We wrote about this subject very extensively in the past. The regulators need to take action to make it possible to trivially buy PCs without Windows. At present, there is no fair competition because people who do not want Windows are often forced to pay for it. We will revisit this subject later because the wheels are moving [1, 2].

More Trouble for FOSS and the Presence of Former Microsoft Managers (‘Inside’ FOSS Communities)

Posted in Free/Libre Software, GNU/Linux, GPL, Microsoft at 11:29 am by Dr. Roy Schestowitz

Black Duck

Summary: Another roundup of dubious incursions inside the FOSS community/ies

Friends of Microsoft, such as the 'Microsoft press', are still trashing Free/open source licences and firms that are headed by former Microsoft managers are making new announcements about ‘fogification’ (cloud) of software and the relevance of licences. We are talking about OpenLogic, which just like Black Duck is a proprietary software company whose products are pimped under “open source” banner in the news. The main business model is getting rich by trashing FOSS licences or creating a scare around FOSS. Here is the press release [1, 2] which openwashes this product. Microsoft is trying to buy itself a voice inside the “Open Source” community also by pushing press releases that are said to be giving us a survey. So, Microsoft is now conducting Open Source surveys too? On whose behalf? This is the recipe for controlling one’s opposition. Mind the latest extortion from Acacia, which is also manned by former Microsoft staff (see our wiki page about Acacia).

It was only days ago that we warned about GPL FUD coming from Microsoft circles. Watch out and stay alert. Black Duck is placeboware — something to check a box with and spend money on for alleged fear of “non compliance” (excepting code search for other FUD like common security issues). As Microsoft MVP Miguel de Icaza put it a few weeks ago:

Koders is part of Black Duck, and searching for the term renders a bunch of matches. Not a single one of the results displayed actually contain a single use of the kSecReturnData constant. And not a single one of the snippets actually show the kSecReturnData constant. It is as useful as configuring your browser to use StumbleUpon as your search engine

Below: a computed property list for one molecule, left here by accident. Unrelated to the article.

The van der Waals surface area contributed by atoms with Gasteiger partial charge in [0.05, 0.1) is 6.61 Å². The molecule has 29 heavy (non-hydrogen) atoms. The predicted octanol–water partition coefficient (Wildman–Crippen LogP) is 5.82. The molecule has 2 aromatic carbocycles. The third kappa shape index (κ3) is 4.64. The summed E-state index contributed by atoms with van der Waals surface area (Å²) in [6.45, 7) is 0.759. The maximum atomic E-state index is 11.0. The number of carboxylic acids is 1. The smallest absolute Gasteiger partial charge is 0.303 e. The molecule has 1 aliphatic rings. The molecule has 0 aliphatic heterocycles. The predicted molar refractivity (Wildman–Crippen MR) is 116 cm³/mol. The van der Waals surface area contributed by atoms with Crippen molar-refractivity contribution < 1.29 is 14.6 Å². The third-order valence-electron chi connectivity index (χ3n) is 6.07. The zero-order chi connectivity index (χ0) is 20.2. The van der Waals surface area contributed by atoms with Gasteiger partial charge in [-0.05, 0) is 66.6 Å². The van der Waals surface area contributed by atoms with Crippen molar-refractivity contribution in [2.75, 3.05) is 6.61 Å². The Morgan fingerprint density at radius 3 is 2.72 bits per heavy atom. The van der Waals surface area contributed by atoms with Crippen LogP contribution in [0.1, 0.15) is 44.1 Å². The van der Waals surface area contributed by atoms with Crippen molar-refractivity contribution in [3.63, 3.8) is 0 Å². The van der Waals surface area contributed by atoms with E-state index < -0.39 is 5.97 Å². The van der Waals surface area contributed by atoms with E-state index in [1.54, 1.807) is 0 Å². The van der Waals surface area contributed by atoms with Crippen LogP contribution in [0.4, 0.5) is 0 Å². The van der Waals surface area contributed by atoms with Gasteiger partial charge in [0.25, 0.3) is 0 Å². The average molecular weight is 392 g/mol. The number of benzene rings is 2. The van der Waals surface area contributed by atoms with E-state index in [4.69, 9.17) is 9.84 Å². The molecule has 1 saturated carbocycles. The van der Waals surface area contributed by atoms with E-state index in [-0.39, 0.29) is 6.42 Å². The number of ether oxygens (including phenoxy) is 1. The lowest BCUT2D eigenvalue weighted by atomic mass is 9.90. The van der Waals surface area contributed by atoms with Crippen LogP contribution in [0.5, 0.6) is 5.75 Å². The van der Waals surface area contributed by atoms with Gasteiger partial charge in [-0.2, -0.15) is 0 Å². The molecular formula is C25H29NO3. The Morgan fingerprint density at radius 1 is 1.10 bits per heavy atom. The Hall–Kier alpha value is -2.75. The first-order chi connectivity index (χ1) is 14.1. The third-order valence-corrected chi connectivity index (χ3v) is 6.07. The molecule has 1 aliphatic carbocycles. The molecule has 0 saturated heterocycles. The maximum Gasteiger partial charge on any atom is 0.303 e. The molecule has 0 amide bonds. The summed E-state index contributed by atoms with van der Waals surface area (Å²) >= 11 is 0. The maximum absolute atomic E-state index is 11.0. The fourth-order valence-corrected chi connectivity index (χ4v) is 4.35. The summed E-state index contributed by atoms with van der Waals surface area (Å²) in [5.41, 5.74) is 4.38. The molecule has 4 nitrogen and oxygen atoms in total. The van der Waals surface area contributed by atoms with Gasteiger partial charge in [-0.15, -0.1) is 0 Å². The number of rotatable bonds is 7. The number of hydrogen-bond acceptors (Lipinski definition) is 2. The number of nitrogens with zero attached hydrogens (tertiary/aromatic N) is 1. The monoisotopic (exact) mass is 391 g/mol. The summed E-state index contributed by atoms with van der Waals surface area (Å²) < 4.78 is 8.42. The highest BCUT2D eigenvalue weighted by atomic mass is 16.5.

We urge people to be suspicious of firms that were created by former Microsoft marketing managers. They know how to make money by deceiving people. It’s what they are professionally trained to do with a straight face.

Patents on Software, Life, or Both

Posted in Site News at 10:58 am by Dr. Roy Schestowitz

Super frog

Summary: The patent debate in the United States and a mention of NZ and Europe as well

THE US patent system penalises programmers for programming. Soon enough, based on this new analysis from Timothy B. Lee, it might also penalise doctors for saving lives by legalising yet more medical patents.

Also see this article which says: “Computer, drug and biotechnology companies have a message for the U.S. Supreme Court as it prepares for arguments this week on patents for diagnostic medical tests: Be careful.”

America (US), wake up. The freedoms, the human rights, and the democracy are rapidly going away.

Maria Korolov, who “belong[s] to a business group… that recently expressed interest in setting up a virtual space for its members” says that all the pieces are in places but like others in this field she expresses concerns about the patents situation:

In fact, SpotOn3D’s plugin would work, if the other pieces were there. This particular organization doesn’t have a position one way or another about software patents, so the controversy would be a moot point. They’d even be willing to pay extra for the license.

We wrote about the sad state of patents in virtual worlds on numerous occasions before. Some companies claim to have invented the digital equivalent of life (e.g. Second Life). Patents on life and software at the same time. A lot of it boils down to software and business methods. Kill those patents and much of the problem quickly goes away.

Over in Europe the situation is still debated (more on that in a separate post) and over in NZ where the situation is eerily similar to Europe we learn that:

Patents – the legislation that would remove software patents is gathering dust and, as was clear at the InternetNZ election debate, there is cross-party support to pass the Patents Bill. Time to get this through the house toute de suite. An ICT minister wouldn’t want to see the government accused of holding back legislation to facilitate the passing of the Trans-Pacific Partnership trade agreement.

This ‘trade agreements’ are like a form of imperialism, so seeing them abolished would be fine. Those are profitable for large corporations that operate internationally, but they harm human rights.

IRC Proceedings: December 19th, 2011

Posted in IRC Logs at 4:02 am by Dr. Roy Schestowitz